Kirkus Reviews, November 1, 2003, review of A Christmas Wish, p. 1320; September 1, 2004, review of The Emperor's New Clothes, p. 874; October 1, 2004, review of The Book of Dead Days, p. 968.

Publishers Weekly, January 29, 2001, review of Floodland, p. 90; September 22, 2003, review of A Christmas Wish, p. 71; September 6, 2004, review of The Emperor's New Clothes, p. 61.

Reading Today, June, 2001, Lynne T. Burke, review of Floodland, p. 32.

School Library Journal, March, 2001, Ellen Fader, review of Floodland, p. 256; September, 2001, Janet Hilburn, review of Witch Hill, p. 232; November, 2001, Lori Craft, review of Floodland, p. 76; March, 2003, Coop Renner, review of The Dark Horse, p. 237; October, 2003, Susan Patron, review of A Christmas Wish, p. 67; April, 2004, review of The Dark Horse, p. S48; October, 2004, Maria B. Salvadore, review of The Emperor's New Clothes, p. 129; November, 2004, Bruce Anne Shook, review of The Book of Dead Days, p. 154.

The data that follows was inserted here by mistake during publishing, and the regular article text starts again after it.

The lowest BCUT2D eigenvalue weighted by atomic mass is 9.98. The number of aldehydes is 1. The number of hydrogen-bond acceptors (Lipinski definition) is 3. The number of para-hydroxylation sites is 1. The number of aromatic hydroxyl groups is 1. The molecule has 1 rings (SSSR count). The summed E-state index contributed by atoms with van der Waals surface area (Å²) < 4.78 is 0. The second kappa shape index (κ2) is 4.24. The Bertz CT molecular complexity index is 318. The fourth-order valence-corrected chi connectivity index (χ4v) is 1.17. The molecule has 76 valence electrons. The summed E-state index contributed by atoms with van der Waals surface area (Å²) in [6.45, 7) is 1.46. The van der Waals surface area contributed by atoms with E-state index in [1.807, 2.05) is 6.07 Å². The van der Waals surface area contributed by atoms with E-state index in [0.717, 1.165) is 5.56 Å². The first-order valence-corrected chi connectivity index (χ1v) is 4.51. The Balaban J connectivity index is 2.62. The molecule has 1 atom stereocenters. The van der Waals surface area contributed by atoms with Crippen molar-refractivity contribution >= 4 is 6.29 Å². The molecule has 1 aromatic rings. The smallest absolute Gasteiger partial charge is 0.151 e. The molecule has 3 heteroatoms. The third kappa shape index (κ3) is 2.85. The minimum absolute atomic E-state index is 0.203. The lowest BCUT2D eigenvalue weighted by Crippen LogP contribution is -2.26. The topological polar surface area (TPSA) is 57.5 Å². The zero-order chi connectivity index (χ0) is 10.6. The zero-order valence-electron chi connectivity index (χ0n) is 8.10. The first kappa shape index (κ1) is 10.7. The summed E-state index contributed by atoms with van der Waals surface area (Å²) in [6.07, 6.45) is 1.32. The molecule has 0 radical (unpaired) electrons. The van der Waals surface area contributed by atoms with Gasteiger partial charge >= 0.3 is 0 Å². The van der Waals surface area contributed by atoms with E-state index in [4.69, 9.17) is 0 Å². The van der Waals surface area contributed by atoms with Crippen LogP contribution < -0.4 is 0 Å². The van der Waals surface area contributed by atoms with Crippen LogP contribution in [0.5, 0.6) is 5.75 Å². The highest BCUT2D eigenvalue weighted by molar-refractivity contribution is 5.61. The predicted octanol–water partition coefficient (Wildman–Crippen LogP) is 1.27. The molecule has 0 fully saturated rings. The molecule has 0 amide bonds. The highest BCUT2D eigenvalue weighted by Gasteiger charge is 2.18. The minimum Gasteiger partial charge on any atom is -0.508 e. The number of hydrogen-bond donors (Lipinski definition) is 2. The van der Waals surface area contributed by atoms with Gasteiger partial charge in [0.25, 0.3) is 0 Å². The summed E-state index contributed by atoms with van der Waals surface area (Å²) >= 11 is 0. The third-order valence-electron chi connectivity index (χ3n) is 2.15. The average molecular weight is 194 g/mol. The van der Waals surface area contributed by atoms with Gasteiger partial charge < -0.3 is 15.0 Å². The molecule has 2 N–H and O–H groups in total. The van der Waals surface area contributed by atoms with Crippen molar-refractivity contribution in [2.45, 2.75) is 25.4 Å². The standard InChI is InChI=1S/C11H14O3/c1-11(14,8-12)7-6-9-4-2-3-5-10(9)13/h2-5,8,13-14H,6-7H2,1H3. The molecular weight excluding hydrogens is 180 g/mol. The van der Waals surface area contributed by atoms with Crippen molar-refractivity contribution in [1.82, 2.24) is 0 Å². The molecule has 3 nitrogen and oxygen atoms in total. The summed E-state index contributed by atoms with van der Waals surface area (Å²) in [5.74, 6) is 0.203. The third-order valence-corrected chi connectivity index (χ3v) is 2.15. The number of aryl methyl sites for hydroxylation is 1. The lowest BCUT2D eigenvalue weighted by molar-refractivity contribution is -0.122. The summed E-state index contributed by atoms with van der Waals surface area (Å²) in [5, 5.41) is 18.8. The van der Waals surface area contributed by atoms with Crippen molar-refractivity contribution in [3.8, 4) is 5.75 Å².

ONLINE

International Band of Mystery Web site, http://www.internationalbandofmystery.com/ (April 28, 2005).

Marcus Sedgwick Home Page, http://www.marcussedgwick.com (April 28, 2005).

Orion Books Web site, http://www.orionbooks.co.uk/ (April 28, 2005).*

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"Sedgwick, Marcus 1968-." Something About the Author. . Encyclopedia.com. 22 Aug. 2017 <http://www.encyclopedia.com>.

"Sedgwick, Marcus 1968-." Something About the Author. . Encyclopedia.com. (August 22, 2017). http://www.encyclopedia.com/children/scholarly-magazines/sedgwick-marcus-1968

"Sedgwick, Marcus 1968-." Something About the Author. . Retrieved August 22, 2017 from Encyclopedia.com: http://www.encyclopedia.com/children/scholarly-magazines/sedgwick-marcus-1968